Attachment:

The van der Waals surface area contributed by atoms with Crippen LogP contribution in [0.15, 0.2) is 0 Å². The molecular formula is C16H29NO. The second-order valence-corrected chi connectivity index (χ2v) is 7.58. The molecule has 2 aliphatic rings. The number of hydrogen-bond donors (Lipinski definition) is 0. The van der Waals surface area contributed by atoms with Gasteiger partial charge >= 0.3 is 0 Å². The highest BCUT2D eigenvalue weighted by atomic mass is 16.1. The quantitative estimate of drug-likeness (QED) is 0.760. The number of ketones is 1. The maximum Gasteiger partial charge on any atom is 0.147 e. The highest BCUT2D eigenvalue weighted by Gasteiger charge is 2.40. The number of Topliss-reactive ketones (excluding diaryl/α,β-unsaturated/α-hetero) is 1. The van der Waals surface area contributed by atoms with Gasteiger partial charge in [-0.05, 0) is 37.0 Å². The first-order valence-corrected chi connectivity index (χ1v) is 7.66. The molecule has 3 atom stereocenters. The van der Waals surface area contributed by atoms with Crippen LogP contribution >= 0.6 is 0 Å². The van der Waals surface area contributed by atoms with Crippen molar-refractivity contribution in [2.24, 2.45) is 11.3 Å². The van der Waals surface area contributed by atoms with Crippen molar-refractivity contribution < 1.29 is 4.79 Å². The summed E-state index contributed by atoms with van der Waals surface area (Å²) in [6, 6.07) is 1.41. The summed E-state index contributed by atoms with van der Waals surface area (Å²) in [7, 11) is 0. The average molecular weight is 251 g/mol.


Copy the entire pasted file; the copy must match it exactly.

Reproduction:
The van der Waals surface area contributed by atoms with Crippen LogP contribution in [0.15, 0.2) is 0 Å². The molecular formula is C16H29NO. The second-order valence-corrected chi connectivity index (χ2v) is 7.58. The molecule has 2 aliphatic rings. The number of hydrogen-bond donors (Lipinski definition) is 0. The van der Waals surface area contributed by atoms with Gasteiger partial charge >= 0.3 is 0 Å². The highest BCUT2D eigenvalue weighted by atomic mass is 16.1. The quantitative estimate of drug-likeness (QED) is 0.760. The number of ketones is 1. The maximum Gasteiger partial charge on any atom is 0.147 e. The highest BCUT2D eigenvalue weighted by Gasteiger charge is 2.40. The number of Topliss-reactive ketones (excluding diaryl/α,β-unsaturated/α-hetero) is 1. The van der Waals surface area contributed by atoms with Gasteiger partial charge in [-0.05, 0) is 37.0 Å². The first-order valence-corrected chi connectivity index (χ1v) is 7.66. The molecule has 3 atom stereocenters. The van der Waals surface area contributed by atoms with Crippen LogP contribution >= 0.6 is 0 Å². The van der Waals surface area contributed by atoms with Crippen molar-refractivity contribution in [2.24, 2.45) is 11.3 Å². The van der Waals surface area contributed by atoms with Crippen molar-refractivity contribution < 1.29 is 4.79 Å². The summed E-state index contributed by atoms with van der Waals surface area (Å²) in [6, 6.07) is 1.41. The summed E-state index contributed by atoms with van der Waals surface area (Å²) in [7, 11) is 0. The average molecular weight is 251 g/mol.